Most of the extortion taking place online revolves around two things: applying crypto and locking the screen. The brand new Android ransomware called LeakerLocker utilizes one of above components and adds a unique one to the mix. It locks the home screen of an infected Android device and threatens to disclose the victim’s personal data to all their contacts.
LeakerLocker utilizes a novel mechanism for its blackmail. When trespassing on an Android device, it gains a sufficient scope of privileges to further access the user’s text messages, contacts list, personal photos, calls history and other sensitive information. The extortion involves defiant threats to hand over the entirety of this personal data to everyone from the infected person’s telephone and email contacts list. Therefore, while clearly being a ransomware strain, this sample does not engage cryptography in its modus operandi. Instead of encrypting files, it claims to transfer them to a “secure cloud” only the perpetrators can access. This unsanctioned data backup is the core of the whole extortion as it’s the commodity being held hostage.
The LeakerLocker attack chain is accompanied by a classic indicator of compromise, a warning message that replaces the victim’s home screen. It reads, “Identity and privacy leak. All personal data from your smartphone has been transferred to our secure cloud.” Then goes a list of stolen information which, aside from the data mentioned above, also includes Facebook messages, Chrome visits history, full email texts, and GPS location history. The blackmail part at the bottom says, “In less than 72 hours this data will be sent to every person from your telephone and email contacts list. To abort this action you have to pay a modest ransom of $50.”
LeakerLocker ransomware is making the rounds via trojanized applications on Google Play. These apps are called “Wallpapers Blur HD” and “Booster & Cleaner Pro”. Google has removed both from their official download portal, but they had been installed on thousands of Android devices prior to this move. The categories that the apps fall under are popular with users, so no wonder they managed to get so many installs in a relatively short time span.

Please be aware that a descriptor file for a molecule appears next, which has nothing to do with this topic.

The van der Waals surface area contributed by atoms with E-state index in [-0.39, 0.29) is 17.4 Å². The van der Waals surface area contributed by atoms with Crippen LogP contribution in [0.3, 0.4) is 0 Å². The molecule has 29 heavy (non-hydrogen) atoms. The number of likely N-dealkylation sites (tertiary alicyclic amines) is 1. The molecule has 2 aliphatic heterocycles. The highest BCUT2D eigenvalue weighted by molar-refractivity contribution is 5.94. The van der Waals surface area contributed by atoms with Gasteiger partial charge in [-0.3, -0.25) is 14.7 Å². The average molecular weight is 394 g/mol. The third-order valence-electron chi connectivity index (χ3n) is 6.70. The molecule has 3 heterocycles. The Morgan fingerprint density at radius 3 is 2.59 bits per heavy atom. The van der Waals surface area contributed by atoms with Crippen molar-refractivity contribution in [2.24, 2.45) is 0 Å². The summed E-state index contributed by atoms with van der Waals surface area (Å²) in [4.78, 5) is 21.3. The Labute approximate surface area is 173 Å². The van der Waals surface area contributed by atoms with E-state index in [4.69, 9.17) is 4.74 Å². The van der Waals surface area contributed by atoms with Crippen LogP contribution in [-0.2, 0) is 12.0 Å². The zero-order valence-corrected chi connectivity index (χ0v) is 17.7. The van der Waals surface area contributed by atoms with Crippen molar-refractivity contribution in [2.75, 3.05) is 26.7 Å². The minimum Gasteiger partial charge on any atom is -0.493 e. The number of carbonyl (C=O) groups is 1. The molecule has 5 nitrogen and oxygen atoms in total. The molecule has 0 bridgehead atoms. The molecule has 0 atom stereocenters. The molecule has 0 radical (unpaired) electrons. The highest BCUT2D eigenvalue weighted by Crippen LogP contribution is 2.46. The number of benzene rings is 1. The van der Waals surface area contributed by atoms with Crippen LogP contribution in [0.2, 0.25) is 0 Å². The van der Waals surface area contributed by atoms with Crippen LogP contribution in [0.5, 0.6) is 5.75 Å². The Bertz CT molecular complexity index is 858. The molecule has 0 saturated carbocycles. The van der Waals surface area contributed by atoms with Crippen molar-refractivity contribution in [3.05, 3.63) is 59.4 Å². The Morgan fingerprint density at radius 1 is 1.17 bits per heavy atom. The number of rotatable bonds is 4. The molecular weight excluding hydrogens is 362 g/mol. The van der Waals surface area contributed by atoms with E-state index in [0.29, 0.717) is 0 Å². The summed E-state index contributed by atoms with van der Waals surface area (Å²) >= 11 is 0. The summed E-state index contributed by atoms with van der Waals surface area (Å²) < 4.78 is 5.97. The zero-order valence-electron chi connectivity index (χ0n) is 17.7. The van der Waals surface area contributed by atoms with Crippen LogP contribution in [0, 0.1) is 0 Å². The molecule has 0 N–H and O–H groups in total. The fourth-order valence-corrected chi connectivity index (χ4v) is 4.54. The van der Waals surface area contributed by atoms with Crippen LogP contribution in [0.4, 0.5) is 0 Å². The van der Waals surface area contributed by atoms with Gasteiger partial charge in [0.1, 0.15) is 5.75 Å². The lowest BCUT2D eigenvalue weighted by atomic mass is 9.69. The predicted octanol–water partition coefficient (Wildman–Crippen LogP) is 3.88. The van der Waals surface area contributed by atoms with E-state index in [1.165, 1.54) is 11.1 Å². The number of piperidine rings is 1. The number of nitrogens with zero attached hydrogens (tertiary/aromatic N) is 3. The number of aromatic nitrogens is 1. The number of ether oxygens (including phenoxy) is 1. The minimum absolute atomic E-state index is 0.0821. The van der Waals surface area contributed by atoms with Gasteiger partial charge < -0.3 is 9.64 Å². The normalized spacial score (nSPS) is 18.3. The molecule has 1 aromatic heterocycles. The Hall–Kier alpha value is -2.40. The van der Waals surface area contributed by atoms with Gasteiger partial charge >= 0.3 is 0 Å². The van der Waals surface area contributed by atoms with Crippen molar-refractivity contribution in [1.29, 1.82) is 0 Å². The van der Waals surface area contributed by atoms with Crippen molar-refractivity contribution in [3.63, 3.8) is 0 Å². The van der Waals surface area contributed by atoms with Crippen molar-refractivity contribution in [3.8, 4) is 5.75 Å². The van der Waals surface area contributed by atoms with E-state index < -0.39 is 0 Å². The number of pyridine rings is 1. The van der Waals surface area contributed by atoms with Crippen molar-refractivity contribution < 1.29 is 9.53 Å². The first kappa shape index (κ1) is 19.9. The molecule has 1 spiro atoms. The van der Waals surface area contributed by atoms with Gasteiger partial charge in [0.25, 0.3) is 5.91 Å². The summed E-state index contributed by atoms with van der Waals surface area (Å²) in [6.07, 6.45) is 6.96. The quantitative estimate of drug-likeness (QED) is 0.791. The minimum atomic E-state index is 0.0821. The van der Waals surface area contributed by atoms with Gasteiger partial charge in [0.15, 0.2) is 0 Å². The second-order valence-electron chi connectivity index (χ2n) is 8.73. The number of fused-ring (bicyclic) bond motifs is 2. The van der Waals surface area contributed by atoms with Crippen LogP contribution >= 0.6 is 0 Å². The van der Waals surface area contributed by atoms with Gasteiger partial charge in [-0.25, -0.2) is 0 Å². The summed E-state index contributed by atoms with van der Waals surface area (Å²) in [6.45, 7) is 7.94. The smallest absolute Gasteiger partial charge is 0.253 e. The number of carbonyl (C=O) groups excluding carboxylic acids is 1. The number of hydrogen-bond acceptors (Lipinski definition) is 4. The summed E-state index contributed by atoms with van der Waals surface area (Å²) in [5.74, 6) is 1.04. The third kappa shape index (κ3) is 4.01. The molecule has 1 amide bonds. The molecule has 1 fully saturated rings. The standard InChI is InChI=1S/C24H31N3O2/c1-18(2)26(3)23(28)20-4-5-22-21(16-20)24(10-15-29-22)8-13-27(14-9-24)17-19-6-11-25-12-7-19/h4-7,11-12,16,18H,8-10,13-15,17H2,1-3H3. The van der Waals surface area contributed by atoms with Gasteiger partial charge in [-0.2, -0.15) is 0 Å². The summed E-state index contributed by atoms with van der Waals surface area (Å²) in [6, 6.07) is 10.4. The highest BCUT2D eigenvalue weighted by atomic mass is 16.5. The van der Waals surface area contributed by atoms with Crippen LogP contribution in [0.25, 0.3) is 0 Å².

Each one of the booby-trapped programs displays a standard-looking permissions dialog during the setup process, a thing that people hardly ever peruse. In the upshot, granting these privileges allows the ransomware to gain a foothold on the device. The payload first launches a component named com.robocleansoft.boostvsclean.AdActivity, which ends up locking the screen. Then, it downloads some extra code from its Command & Control server in the background. This code performs reconnaissance on the device, harvesting a variety of private information.
It’s not fully clear at this point whether LeakerLocker will carry through with its threats if the 50-dollar ransom isn’t paid within three days as demanded. However, experts confirm its ability to collect a victim’s PID (personally identifiable data), so chances are it’s as menacing as it appears. Ultimately, it turns out that extortionists can do without crypto, so LeakerLocker ransomware is a game changer in a way.